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Brian Cole, MD (Rush University Medical Center, Chicago, Ill.): When we look at the frequency of utilizing osteochondral allografts over the last 10 year for the treatment of symptomatic articular cartilage problems, it has increased dramatically to the point where we are performing nearly 100 transplants each year. Initially, at Rush, we often used cell-based treatment for non-bone defects in younger patients. We were concerned that using an osteochondral allograft would potentially lead to subsequent problems related to the development of a symptomatic osteochondral problem. However, the procedure has become easier, more efficient, and cost-effective with predictably good outcomes. We recently published outcomes in elite athletes with successful results related to return to sports. Among the older age group, fresh osteochondral allografts seem to work as well or better than other joint replacement treatments when the disease is relatively limited.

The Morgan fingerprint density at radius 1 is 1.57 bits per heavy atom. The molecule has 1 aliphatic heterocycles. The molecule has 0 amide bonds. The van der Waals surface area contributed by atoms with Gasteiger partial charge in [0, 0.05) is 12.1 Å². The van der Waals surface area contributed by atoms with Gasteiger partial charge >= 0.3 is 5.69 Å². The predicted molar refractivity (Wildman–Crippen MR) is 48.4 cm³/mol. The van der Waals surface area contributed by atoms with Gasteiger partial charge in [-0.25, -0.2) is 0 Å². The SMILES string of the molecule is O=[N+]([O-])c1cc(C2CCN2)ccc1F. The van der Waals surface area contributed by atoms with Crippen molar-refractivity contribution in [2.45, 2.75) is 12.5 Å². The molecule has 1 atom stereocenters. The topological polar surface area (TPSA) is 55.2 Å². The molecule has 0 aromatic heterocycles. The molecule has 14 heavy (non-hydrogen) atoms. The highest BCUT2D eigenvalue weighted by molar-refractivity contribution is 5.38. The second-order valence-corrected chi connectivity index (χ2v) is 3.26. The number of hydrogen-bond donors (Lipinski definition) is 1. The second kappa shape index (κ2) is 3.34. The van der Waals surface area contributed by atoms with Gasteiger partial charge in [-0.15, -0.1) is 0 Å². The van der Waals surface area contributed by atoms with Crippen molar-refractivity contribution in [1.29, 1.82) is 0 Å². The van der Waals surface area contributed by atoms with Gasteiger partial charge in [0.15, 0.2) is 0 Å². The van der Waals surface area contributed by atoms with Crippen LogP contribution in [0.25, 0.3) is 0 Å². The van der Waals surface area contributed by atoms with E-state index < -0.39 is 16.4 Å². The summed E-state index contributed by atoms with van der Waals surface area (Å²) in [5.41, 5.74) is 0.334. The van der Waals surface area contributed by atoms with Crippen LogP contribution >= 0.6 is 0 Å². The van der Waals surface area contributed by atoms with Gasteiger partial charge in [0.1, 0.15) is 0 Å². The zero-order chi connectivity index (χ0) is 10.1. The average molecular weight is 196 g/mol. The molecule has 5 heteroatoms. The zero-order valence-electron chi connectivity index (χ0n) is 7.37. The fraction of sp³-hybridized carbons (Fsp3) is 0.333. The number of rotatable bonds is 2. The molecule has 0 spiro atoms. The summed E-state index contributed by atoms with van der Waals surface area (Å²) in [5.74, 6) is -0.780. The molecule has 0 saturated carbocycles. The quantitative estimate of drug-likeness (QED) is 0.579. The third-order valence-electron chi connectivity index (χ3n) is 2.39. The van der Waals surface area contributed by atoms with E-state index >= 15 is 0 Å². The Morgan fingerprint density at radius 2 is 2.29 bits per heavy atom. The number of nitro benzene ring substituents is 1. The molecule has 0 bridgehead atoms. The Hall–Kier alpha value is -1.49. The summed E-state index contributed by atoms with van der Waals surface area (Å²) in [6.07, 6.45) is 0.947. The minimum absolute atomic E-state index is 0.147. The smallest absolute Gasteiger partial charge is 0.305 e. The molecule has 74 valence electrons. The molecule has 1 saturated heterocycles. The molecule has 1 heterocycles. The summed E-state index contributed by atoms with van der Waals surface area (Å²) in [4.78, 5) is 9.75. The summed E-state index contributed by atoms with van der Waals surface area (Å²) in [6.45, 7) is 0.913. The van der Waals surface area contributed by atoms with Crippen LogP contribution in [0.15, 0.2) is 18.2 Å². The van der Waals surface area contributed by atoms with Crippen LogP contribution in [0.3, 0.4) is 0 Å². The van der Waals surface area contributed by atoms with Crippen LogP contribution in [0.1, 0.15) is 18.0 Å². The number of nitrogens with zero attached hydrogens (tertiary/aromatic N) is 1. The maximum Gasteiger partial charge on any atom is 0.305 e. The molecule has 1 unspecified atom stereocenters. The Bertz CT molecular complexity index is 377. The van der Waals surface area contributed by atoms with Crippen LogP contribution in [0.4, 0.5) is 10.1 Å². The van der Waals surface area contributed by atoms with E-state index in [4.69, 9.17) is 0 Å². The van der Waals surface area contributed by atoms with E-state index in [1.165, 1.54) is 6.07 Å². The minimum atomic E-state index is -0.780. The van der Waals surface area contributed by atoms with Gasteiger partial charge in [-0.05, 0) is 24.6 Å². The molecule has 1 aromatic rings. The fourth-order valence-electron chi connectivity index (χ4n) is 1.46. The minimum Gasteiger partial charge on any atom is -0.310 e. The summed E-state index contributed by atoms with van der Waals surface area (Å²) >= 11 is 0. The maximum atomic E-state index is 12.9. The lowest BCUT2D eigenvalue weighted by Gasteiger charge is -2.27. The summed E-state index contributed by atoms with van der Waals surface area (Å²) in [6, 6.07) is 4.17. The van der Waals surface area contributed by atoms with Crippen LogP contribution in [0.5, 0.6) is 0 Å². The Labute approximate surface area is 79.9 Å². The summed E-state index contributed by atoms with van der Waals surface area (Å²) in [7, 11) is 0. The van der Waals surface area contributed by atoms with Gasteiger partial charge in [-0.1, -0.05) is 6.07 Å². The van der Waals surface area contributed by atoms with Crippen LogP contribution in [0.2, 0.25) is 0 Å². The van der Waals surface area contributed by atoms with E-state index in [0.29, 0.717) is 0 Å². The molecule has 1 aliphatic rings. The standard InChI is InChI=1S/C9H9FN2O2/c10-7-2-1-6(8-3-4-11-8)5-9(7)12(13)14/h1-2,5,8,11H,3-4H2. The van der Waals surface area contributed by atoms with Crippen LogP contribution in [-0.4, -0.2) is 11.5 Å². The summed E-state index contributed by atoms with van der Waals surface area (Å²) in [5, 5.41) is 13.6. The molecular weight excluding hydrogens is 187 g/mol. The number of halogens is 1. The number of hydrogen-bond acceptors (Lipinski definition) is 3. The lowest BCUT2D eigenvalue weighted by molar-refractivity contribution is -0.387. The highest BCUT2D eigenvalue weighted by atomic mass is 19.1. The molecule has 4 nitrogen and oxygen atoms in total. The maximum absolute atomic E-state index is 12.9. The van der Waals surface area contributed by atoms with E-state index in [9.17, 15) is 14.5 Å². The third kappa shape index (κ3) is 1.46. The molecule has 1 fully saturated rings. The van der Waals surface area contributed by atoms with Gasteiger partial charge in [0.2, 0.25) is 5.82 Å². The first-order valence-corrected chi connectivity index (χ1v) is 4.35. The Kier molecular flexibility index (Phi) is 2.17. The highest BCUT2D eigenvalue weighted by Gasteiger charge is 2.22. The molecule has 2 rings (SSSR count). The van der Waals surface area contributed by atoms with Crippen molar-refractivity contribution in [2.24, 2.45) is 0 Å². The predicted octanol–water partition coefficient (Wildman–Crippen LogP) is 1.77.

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Source: Becker’s Healthcare